The purpose of this blog is to summarize articles on teaching English/language arts, from kindergarten through college, published in English education journals from the past.
Topic: Writing and Audience
Title: “The Evolving Audience: Alternatives to Audience Accommodation.” Robert G. Roth. College Composition and Communication 38 (1987): 47-55. Reviewed in College Composition and Communication (October 1988), 324. A publication of the National Council of Teachers of English (NCTE).
Summary: Found that students’ view of audience evolved as they wrote. Also found that students imagined a variety of audiences as they wrote.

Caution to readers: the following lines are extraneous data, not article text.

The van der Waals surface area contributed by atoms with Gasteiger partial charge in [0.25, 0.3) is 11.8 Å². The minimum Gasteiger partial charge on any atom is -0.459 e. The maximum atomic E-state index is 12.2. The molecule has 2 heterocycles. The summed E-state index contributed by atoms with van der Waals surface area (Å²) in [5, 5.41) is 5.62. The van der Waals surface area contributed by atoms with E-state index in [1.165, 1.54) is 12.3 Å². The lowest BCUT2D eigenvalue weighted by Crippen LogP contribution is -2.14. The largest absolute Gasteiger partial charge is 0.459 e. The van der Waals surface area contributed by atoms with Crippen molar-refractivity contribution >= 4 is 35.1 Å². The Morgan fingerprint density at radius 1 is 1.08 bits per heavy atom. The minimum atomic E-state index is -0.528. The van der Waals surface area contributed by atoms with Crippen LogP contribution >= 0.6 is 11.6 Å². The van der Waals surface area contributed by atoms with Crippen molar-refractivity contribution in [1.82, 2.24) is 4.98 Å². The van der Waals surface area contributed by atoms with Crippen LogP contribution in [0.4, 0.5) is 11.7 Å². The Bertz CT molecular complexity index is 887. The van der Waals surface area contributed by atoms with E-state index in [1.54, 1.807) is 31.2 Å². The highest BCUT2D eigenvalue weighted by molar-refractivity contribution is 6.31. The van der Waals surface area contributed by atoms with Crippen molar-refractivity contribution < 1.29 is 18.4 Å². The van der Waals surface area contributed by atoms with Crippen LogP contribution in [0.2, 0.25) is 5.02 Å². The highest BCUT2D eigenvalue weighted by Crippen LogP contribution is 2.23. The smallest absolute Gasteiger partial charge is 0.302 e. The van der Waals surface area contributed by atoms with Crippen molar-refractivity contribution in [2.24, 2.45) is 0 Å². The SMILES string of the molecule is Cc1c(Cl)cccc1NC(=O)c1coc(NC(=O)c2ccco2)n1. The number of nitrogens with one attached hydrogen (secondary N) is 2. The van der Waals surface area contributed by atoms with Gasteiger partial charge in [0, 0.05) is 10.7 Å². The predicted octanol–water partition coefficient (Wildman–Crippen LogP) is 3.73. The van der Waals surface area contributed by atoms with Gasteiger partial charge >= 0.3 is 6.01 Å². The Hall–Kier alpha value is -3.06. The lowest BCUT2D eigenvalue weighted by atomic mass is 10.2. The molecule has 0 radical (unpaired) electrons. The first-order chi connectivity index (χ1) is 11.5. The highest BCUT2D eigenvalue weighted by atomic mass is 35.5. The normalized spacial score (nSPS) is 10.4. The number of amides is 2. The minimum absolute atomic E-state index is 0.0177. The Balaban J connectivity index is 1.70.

Comment: Peter Elbow (“Closing My Eyes As I Speak: An Argument for Ignoring Audience” College English 49. 1987: 50-69) “…argues for the value of writing carried on without contemplation of an audience. Points out that considering audience can inhibit writing, and that often better writing results if audience is ignored than if it is considered.” I suspect that the role of audience when writing is more complex than it seems.
On the one hand it’s a no-brainer. Writing to respond to someone who disagrees violently with your point of view will affect the way in which you write. On the other hand, when I taught writing, I never paid much attention to audience because I was concentrating on organization of ideas that were owned by the students and I paid attention only to how well they expressed those ideas for themselves, for me and for whoever else would read what they wrote. I should have paid more attention to audience. I think if I were teaching writing today, I would deal with the concept of audience in a unit. RayS.